The Closed Cinemas of Hull

The following research has been undertaken by Brian Fraser, as part of a project for the Hull & District Local History Research Group.

British History Online has published a comprehensive listing of the first 'cinemas' in Hull, which were created by converting many existing buildings (as well as the purpose-built cinemas listed in this article).

The first purpose-built cinema in Kingston upon Hull was the Prince's Hall which was opened in George Street in 1910 (renamed the Curzon 1955). This form of entertainment became popular and, by 1914, there were 29 cinemas and halls showing films in the city. The shells of old picture houses still lie around Kingston upon Hull. Their scale, architecture and detail hint at their former grandeur. Hull's former picture houses tell a tale of a bygone age, when once or twice a week people would forego their daily lives for a few hours of opulence, glamour and escapism.

As befits the birthplace of the Rank movie organisation's founders, Hull embraced the new age of public entertainment. Luxurious cinemas, taking their inspiration from music hall theatres, were built to accommodate audiences in almost every neighbourhood in the city.

By Paragon railway station stood the ABC Regal. Completed 6 weeks ahead of schedule and opening on 26 January 1934, the vast Regal Cinema with 2,553 seats in stalls and single balcony, was the centrepiece of a £95,000 development mixing leisure, retail and office units. Three years after opening it was acquired by Associated British Cinemas (ABC) on 8 November 1937. In 1989, amid talks of closure the ABC was renamed Cannon, before finally closing 29 June 1989. The building was demolished in 2004, to make way for the St Stephens development. The other three ABC cinemas - the Royalty, Rex and Regis - were built in 1935 for City and Suburban Cinemas (Hull) Ltd., before being acquired by the larger national company.

Anlaby Road had the Cecil, there was the Tower (built 1914) and, opposite, the Regent (built 1910 as Kinemacolour Palace; renamed 1919); further out was the Carlton (built 1928). Anlaby Road was also home to a short lived open air cinema. The Garden Cinema lasted just four months, between July and October 1912. Managed by Arthur Graham, it was situated on open land to the west of the Emigrants Station. The Pavilion Picture Palace opened on the same site in the summer of 1915. It closed in 1917.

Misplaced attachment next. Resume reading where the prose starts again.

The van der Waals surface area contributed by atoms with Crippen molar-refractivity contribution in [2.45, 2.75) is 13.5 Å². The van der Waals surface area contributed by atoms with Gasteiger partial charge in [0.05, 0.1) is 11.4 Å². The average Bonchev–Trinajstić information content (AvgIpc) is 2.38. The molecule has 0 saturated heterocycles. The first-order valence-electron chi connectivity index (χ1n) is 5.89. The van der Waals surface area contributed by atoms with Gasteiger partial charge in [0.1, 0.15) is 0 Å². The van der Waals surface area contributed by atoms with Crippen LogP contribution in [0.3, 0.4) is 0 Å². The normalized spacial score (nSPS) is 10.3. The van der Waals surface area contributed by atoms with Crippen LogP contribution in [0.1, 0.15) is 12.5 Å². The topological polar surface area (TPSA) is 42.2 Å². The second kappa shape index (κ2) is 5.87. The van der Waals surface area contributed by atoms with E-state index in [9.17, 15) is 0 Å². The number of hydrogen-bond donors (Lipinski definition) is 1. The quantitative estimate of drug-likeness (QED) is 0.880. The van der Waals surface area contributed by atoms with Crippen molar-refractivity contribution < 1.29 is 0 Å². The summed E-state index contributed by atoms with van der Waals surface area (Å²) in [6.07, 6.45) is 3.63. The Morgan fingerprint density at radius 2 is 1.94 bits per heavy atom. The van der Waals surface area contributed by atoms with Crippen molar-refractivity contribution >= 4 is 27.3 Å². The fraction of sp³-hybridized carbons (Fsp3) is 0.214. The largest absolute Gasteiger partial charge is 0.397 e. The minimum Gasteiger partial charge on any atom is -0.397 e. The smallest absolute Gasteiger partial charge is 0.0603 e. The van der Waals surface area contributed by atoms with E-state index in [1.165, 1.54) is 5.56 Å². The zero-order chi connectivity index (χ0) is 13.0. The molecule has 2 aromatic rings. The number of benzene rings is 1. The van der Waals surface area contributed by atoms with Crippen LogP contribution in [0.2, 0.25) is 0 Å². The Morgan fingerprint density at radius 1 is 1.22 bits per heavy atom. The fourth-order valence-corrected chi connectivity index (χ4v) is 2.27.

The original Cecil opened in 1911 on a site on the opposite side of the road to the present Cecil and was called the Theatre De Luxe, being renamed Cecil in 1925. That theatre was destroyed during a night of air raids on 8 May 1941 but the remains were not cleared until 1953. Work on the new Cecil was begun in April 1955 and it was opened on 28 November 1955 with 1374 seats in the stalls and 678 in the balcony. The cinema operation was closed on 26 March 1992. However older releases were still being shown there as late as 1995. Part of the building is currently used for bingo. 

Heading east, there were no cinemas on Hedon Road, although there had been the short-lived Picture Palace of 1912-1914.

On George Street were the Dorchester (renamed from the Grand in 1935); Princes Hall/Curzon and the Majestic (built 1915), which was renamed the Criterion after renovation in 1935. (The lions which originally guarded the approach steps to the cinema are now in Hornsea Memorial Gardens), Continuing on to Witham, there was the Gaumont (renamed from the Holderness Hall 1950). On Holderness Road there was the Savoy (built 1923); off on Southcoates Lane was the ABC Royalty; further out on Holderness Road was the Astoria and on Bilton Grange's Greenwich Road, stood the Berkeley. which was opened in 1956.

The Astoria Cinema opened on 30 July 1934. Designed by architect James E. Adamson of London and Hull and constructed by Messrs Markwell, Holmes and Hayter Ltd. Seating was 1,000 in the stalls and 500 in the single balcony above which was a large saucer dome with concealed lighting. In 1935 it was taken over by the County Cinemas circuit, but returned to a independent operator a year later. It closed on 7 June 1963 and immediately reopened as the Astoria Bingo Club and continues to this day. Film composer, John Barry, performed here in the late 1950s, leading his band The John Barry Seven. Cleveland Street had one cinema - the Cleveland, built 1914, damaged and re-opened 1941 and finally closed in 1960.

The Waterloo, of 1920 - 1959, was in Waterloo Street.

Beverley Road had the Strand (built 1914, closed 1960 and demolished after a 1965 fire). The National had been opened as the Coliseum in 1912, renamed the Rialto in 1920, before finally becoming the National in 1960.(It took its name from the blitzed and destroyed National Picture Theatre on the opposite side of the road). The Mayfair was a cinema from 1929 to 1964; from 1965 it was used as a bingo hall. In 1998 it reopened as a pub, the Hogshead (despite another pub at the other end of De Grey Street also being named the Hogshead). It is currently (2011) named the Hollywood & Vine.

The Monica (built 1914) was on Newland Avenue, closing in 1961, and since 1965 has been the Piper Club. On North Hull Estate's Quadrant was the ABC Rex.

On Spring Bank West was a large cinema - the Priory, from 1938 to 1959, since used as retail premises.

The Londesborough was situated on Wenlock Street. Built in 1926, it closed in 1959. It was demolished in the 1970s after being used as a warehouse for a removal company.

The Langham was the first cinema reached when travelling west on Hessle Road. Built 1929, it was on the sites of both the Magnet (in West Dock Avenue) and the Hessle Road Picture Palace (both of 1912). Next reached was the Eureka of 1912, then ABC Regis and finally the Plaza at Hessle Square.